Book Reviews    May 12, 2016     Lacy Soto


I’ve always felt as if I have a personal relationship with the man + musician known in popular culture as Screamin’ Jay Hawkins, so I felt a special thrill of excitement when, rounding the corner of the modern fiction section of The Last Bookstore, I spied his visage peeking out from the shelf. “Wow”, I thought, amazed that his image could draw me in and cause me to pick up the book, a rather smallish pink + yellow, newly released hardcover entitled Screamin’ Jay Hawkins’ All-­Time Greatest Hits, penned by a rather boring-looking writer named Mark Binelli.


Flashback to the 1990’s, when I was a teenager living in the midwest. I had an obsession with a rock band called The Cramps. Now, The Cramps only have a limited number of records (nine studio albums, two live albums, four compilations and 24 singles, to be exact), so I was always on the hunt for something – anything – that looked Cramps­y, and that’s how I found Screamin’ Jay Hawkins. His look is so iconic: a voodoo ­devil man from the swamps of rhythm and blues debauchery with his black, wavy pompadour, bone in his nose, flowing cape and his faithful sidekick, a skull on a staff named Henry. He looked cool – no, SUPER cool – a real wild man, and slightly dangerous too. He looked like Lux from The Cramps, a real gone Elvis from Hell and a kindred spirit for sure.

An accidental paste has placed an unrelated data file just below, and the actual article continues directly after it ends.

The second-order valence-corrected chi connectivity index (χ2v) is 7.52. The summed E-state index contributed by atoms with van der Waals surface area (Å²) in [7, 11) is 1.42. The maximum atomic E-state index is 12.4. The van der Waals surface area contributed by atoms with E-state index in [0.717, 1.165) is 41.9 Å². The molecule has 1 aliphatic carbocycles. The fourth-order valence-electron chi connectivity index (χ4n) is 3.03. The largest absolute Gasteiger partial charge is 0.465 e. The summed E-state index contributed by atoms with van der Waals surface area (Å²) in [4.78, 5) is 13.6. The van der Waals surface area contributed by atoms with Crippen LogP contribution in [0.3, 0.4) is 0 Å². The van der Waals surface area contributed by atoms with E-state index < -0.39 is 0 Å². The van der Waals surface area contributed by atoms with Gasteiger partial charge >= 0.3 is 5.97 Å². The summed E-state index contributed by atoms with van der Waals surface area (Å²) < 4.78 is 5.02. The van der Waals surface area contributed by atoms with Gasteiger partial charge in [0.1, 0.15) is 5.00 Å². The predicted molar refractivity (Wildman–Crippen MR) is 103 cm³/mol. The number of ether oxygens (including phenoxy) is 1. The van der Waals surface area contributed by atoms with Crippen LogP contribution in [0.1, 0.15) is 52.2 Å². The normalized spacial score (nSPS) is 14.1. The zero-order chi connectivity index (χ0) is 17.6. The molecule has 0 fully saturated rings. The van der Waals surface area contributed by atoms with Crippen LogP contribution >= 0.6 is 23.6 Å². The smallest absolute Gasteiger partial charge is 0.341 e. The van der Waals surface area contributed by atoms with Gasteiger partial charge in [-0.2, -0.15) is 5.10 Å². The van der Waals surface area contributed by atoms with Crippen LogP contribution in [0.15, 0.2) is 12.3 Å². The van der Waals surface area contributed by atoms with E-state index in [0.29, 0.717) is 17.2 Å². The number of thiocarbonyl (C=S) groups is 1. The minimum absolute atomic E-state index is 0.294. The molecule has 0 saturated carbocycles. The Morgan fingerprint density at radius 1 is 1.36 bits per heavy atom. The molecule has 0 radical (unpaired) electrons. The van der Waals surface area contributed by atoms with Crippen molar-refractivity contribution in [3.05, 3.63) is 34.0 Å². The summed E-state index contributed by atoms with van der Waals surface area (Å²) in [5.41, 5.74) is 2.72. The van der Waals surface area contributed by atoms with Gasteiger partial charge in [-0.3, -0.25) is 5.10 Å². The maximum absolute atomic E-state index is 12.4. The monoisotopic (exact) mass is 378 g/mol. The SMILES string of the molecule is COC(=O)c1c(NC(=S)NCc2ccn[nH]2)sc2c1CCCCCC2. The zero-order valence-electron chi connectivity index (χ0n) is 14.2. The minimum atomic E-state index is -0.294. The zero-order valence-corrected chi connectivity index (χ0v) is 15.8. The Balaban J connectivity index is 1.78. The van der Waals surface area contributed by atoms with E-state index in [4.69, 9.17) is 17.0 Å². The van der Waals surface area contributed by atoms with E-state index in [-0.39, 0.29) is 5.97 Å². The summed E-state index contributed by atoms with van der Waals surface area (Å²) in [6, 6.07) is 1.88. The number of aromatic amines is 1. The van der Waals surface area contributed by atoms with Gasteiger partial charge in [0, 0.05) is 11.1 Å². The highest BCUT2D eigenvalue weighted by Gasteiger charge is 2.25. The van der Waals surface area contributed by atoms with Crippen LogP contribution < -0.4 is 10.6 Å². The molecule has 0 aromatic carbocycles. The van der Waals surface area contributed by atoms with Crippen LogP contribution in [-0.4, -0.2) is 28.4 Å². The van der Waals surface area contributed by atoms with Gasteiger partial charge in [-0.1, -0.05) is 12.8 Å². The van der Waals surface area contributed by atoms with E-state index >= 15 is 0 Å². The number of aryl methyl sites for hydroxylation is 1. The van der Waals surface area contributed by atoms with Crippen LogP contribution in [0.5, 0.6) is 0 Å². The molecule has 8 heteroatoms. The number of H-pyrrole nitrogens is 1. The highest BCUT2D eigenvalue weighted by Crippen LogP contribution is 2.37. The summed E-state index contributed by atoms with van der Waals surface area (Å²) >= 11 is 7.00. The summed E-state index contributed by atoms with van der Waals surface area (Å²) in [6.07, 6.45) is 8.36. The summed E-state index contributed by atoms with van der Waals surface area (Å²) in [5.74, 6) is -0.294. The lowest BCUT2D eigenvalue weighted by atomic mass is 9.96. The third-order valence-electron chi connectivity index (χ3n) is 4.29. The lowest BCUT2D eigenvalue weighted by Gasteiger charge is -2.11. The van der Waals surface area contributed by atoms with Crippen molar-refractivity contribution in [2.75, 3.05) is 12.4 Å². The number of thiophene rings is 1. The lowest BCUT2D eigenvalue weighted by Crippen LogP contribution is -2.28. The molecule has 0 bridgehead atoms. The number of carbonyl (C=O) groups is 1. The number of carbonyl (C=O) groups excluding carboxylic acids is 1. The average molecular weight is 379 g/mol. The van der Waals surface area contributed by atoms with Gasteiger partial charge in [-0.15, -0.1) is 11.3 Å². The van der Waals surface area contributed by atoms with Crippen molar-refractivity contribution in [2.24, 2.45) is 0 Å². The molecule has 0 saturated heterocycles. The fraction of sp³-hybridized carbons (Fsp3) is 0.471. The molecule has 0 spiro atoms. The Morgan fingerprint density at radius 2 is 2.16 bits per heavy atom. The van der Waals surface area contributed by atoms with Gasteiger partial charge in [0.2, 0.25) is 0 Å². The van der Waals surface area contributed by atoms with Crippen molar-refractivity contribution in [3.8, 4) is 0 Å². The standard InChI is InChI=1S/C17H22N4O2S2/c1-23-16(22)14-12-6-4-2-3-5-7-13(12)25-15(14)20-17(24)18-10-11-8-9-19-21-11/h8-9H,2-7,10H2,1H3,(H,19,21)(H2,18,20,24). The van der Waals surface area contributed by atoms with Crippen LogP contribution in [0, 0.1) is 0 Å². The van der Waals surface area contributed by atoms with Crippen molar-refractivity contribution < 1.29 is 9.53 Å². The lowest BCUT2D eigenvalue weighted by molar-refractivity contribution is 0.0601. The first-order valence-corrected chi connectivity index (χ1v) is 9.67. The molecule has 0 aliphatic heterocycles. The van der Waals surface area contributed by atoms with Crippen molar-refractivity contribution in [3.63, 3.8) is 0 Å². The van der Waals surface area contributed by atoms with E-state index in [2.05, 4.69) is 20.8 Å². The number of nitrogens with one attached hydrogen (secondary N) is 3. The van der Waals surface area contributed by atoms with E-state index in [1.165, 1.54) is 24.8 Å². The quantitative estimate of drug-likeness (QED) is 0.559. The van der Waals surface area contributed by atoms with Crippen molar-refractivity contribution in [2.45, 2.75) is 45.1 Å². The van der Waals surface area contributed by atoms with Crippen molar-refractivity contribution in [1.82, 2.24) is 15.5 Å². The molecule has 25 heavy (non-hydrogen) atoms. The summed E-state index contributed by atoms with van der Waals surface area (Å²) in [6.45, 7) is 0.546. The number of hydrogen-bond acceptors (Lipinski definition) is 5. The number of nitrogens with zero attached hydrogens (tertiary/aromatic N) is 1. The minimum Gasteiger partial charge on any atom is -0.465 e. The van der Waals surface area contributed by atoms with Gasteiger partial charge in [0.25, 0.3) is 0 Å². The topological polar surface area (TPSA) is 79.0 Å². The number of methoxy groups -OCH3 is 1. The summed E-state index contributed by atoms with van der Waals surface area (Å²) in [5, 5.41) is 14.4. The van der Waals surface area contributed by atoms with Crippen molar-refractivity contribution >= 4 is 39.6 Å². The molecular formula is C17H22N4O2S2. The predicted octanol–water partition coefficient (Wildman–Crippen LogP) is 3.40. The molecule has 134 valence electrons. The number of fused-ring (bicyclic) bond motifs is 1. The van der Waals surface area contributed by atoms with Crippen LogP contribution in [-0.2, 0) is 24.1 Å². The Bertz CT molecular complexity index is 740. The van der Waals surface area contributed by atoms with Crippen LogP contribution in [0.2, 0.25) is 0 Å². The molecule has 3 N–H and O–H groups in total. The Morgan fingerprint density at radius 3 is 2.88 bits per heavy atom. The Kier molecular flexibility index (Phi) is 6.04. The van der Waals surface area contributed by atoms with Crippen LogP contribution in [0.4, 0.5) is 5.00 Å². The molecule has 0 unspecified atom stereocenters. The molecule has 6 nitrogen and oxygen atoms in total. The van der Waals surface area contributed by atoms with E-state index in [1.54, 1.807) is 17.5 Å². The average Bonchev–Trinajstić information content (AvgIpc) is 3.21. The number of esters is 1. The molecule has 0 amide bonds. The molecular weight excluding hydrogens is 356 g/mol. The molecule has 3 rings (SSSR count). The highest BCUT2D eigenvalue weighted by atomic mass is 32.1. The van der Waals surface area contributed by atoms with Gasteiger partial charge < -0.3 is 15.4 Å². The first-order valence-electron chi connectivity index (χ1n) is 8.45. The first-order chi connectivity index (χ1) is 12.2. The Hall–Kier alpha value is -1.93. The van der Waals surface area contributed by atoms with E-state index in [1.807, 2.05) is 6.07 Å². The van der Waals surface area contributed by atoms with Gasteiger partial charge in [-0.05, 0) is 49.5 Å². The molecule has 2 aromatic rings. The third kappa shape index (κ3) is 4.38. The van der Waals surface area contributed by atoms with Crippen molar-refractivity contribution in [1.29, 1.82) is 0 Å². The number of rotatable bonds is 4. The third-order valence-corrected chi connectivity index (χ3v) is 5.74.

Screamin’ Jay Hawkins’ All-Time Greatest Hits is a novel (or so it states on the dust jacket) perhaps a historical novel? Maybe. I’m actually kind of confused on how to categorize this book that seems like a rock biography – but is not really. The timeline is mostly linear as we follow Jay through his happy childhood in Ohio (where he studies classical piano, guitar and opera), his years serving in World War 2, his brief career as boxer, his road life as a touring performer (supposedly fathering between 57-­75 extramarital offspring along the way), and finally his death in France at the ripe age of 70.


There is a lot of mythology that remains surrounding the life of Hawkins, and some of the best bits of Binelli’s book include humorous accounts of some of these legends. Hawkins’ relationship with his stage coffin (or, as he refers to it, his awaiting chariot) is amusing for sure. The story of the origin of Screamin’ Jay’s skull Henry is pretty great, and of course the publicized and posthumous family reunion of Jay’s illegitimate children left me with a new understanding of Hawkins’ legacy and of his life as showman and as a character lost in time but immortalized in pop culture by those who understand and appreciate the strange and unusual.




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